Australia has just allowed the ‘cultivation’ and ‘production’ of marijuana for medicinal purposes. Although a legal minefield, the use of ‘medicinal marijuana’ is well supported. Under certain circumstances, marijuana is more effective than traditional therapy. Perhaps it is time for the UK to follow suit, joining 24 US states and 11 other European countries. Although a derivate is used for MS, the potential is much greater. Despite its hazy reputation, marijuana is an effective medicine, with a cross-party group led by Baroness Meacher now advocating for medicinal use.
‘Professor Mike Barnes of Newcastle University produced a scholarly review of research into the medicinal value of cannabis and cannabis products across the world. He concluded that there is good evidence for the efficacy of cannabis as a medicine for chronic pain and in particular neuropathic pain; also spasticity; the side effects of chemotherapy, and anxiety.’ Baroness Meacher told Patient.info
How does it work?
Cannabinoids, found in marijuana, are natural substances in the body that interact with certain ‘receptors’ in the brain. Activating these receptors will alter the sensation of pain, reduce processes involved in inflammation and work with other pain modulating processes. Marijuana will interact with ‘neuronal (nerve cells)’ to interrupt ‘pain transmission’, as well as ‘adrenergic’ cells involved in the stress response. This means it both reduces pain and anxiety.
Multiple studies support use in chronic pain, migraine, glaucoma, HIV nerve pain, cancer and post-operatively. Chronic ‘nerve’ or ‘inflammatory’ pain, is typically hard to treat. The use of ‘legal’ opioid painkillers (like morphine) has been shown to be less than 50% effective, with a high side effect profile and the development of severe withdrawal. An overdose can be fatal. In these cases, marijuana is more successful both alone and alongside opioids.
Use in chronic anxiety is also supported, with patients reporting an improvement in symptoms. Use in spasticity in multiple sclerosis and as an ‘anti sickness’ medication shows effects above and beyond current legal therapies.
Common symptoms include dizziness, dry mouth, muscle weakness and cough (if smoked). These side effects disappear within a few days, but can reappear if medication is stopped and restarted. In some cases, use may provoke a classical ‘paranoia’, as well as a decrease in cognitive skills during use. There is no record of fatal overdose, but evidence does show an increased risk of heart attacks in the hour immediately after use in people with known heart disease. This may be due to the effects on veins.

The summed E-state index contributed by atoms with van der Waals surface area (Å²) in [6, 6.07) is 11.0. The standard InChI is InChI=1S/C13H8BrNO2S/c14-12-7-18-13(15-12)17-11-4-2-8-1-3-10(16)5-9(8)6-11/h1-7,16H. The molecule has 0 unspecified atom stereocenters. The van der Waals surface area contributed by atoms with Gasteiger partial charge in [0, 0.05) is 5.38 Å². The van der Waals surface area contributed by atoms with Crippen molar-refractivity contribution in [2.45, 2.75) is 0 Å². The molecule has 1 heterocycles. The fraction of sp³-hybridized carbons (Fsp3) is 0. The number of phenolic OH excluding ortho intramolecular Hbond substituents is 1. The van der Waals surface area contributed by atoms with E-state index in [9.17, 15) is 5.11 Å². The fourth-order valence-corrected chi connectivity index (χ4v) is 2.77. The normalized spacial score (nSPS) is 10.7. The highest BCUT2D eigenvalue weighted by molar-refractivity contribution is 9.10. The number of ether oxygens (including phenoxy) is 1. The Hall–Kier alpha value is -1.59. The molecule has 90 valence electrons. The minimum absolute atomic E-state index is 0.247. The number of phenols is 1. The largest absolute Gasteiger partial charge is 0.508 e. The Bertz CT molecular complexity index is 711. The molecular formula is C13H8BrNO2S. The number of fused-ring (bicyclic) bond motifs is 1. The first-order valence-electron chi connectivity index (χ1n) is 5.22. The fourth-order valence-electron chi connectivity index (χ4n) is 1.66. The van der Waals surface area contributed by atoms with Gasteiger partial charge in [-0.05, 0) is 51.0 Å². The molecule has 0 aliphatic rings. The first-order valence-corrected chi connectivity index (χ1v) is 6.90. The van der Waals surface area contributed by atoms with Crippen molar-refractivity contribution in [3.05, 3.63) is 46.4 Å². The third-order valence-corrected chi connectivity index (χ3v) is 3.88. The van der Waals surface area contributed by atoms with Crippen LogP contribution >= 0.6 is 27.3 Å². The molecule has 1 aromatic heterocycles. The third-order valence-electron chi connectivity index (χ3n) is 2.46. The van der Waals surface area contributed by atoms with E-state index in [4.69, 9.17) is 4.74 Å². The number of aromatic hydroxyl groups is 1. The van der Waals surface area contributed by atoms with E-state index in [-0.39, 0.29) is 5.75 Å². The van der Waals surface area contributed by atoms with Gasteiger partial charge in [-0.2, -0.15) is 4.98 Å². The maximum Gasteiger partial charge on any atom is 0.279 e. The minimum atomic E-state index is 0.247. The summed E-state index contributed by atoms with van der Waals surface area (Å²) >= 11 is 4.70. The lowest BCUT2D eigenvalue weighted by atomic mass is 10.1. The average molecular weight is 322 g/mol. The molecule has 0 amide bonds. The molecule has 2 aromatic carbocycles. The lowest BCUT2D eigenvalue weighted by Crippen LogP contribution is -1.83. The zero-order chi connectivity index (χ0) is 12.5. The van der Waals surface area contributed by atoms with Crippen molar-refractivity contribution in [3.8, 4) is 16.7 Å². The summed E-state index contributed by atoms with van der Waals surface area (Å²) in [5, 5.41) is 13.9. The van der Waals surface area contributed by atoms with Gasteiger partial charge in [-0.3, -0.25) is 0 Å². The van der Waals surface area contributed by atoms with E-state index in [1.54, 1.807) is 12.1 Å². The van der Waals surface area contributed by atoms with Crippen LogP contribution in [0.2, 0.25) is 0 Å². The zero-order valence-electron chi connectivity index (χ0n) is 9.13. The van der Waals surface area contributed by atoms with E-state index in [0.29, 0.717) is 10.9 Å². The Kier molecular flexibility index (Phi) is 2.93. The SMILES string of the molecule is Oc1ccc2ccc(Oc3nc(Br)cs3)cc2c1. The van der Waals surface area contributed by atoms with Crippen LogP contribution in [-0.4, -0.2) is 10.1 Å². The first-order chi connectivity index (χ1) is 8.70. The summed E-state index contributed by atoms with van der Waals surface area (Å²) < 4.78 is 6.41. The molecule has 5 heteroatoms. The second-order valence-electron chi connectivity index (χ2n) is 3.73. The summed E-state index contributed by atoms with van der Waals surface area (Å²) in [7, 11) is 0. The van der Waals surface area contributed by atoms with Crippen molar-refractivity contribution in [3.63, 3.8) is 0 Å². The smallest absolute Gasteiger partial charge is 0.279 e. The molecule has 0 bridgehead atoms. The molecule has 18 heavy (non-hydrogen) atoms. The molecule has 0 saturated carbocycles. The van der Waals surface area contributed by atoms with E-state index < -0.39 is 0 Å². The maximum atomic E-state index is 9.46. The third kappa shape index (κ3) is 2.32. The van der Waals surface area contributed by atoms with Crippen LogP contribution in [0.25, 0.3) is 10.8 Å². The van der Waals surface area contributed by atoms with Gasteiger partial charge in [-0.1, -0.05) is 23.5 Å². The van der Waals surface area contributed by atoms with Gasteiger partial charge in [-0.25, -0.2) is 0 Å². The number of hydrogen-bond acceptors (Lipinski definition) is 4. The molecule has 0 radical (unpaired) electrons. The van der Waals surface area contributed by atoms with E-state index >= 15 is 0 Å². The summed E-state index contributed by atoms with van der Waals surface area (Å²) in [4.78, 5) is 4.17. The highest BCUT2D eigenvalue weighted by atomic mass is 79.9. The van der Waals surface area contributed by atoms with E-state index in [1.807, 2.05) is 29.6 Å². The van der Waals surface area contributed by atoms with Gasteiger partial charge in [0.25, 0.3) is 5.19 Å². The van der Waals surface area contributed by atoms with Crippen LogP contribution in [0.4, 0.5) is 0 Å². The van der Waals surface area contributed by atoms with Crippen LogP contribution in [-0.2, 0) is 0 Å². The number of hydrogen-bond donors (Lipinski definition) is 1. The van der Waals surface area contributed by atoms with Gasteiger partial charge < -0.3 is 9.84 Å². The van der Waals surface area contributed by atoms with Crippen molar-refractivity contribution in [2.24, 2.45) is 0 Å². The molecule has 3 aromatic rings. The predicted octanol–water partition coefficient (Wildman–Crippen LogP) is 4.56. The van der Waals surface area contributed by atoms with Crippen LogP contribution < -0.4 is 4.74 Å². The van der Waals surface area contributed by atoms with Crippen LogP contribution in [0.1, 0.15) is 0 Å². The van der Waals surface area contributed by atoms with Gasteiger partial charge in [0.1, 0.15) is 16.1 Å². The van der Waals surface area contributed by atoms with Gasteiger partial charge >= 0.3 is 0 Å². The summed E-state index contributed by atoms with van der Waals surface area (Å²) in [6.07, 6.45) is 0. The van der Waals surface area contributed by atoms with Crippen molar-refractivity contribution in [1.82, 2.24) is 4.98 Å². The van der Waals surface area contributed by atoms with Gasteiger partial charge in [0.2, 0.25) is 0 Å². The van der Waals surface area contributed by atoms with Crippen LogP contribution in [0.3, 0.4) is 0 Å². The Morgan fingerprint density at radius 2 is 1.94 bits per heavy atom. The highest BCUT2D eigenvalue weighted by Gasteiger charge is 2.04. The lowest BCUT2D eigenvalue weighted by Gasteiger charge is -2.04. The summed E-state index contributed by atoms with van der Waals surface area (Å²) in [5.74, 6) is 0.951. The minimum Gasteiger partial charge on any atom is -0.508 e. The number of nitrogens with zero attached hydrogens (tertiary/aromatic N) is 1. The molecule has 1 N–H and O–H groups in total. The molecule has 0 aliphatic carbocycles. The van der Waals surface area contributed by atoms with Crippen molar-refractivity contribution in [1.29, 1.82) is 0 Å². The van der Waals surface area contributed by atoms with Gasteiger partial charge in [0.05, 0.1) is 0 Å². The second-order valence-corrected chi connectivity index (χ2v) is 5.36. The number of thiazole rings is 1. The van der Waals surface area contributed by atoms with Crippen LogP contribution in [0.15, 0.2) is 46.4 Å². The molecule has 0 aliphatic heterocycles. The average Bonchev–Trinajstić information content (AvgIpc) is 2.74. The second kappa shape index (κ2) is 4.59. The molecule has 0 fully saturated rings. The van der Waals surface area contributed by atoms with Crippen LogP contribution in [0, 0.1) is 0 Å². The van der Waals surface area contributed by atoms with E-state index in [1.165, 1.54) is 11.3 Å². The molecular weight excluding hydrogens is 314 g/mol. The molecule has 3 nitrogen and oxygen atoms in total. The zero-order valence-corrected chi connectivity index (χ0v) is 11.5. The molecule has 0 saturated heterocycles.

There is a well debated link with schizophrenia. Reports seem to change yearly, but there is observational evidence of high rates of schizophrenia in those using marijuana. Whether this is due to the weed ‘causing’ schizophrenia, or people naturally vulnerable to schizophrenia using it to relieve symptoms, is unclear. A chicken and egg question requiring further answers.
These drugs also create a ‘high’, impair concentration, create hallucinations, require more and more use and can be fatal. However, millions take huge doses every day for chronic pain.
Rolling it up
The evidence for the use of medically prepared marijuana is irrefutable. It has a low side effect profile, which disappears, and known risk factors make it safer and more effective than current measures. The use of opioids (derived ironically from the same plant as used in heroin) are of legal use in hospitals but less effective and more dangerous. The link with schizophrenia is tenuous, but under the circumstances recommended such as in cancer pain and chronic disease, the age range using marijuana is unlikely to develop diseases. And in those situations, the relaxing effects may be desirable.
The evidence is there. Controlled use of marijuana, under specific conditions, without known heart disease, is safe and well evidenced. It may be time for the UK to ‘take a hit’ and catch up with the rest of the world. Perhaps the work of Baroness Meacher and her team can help millions.
Any opinions above are the author's alone. Guidance is based on the best available evidence at the time of writing. All data is based on externally validated studies unless expressed otherwise. Novel data is representative of sample surveyed. Online recommendation is no substitute for seeing your own doctor and should not be taken as medical advice.
4) Russo EB (2008) Cannabinoids in the management of difficult to treat pain ‘Therapeutics and Clinical Risk management’ 4(1) p245-9
5) Grant I et al (2012) Medical Marijuana: Clearing Away the Smoke ‘’Open Neurology J’ 6 p18-25
6) Ksir C, Hart CL (2016) Cannabis and Psychosis: a Critical Overview of the Relationship ‘’Current Psychiatry Rep’’ 18 (2) Epub
7) Gage SH et al (2016) Association Between Cannabis and Psychosis: Epidemiologic Evidence’ ‘’Biol Psychiatry’ 1;79(7) p549-56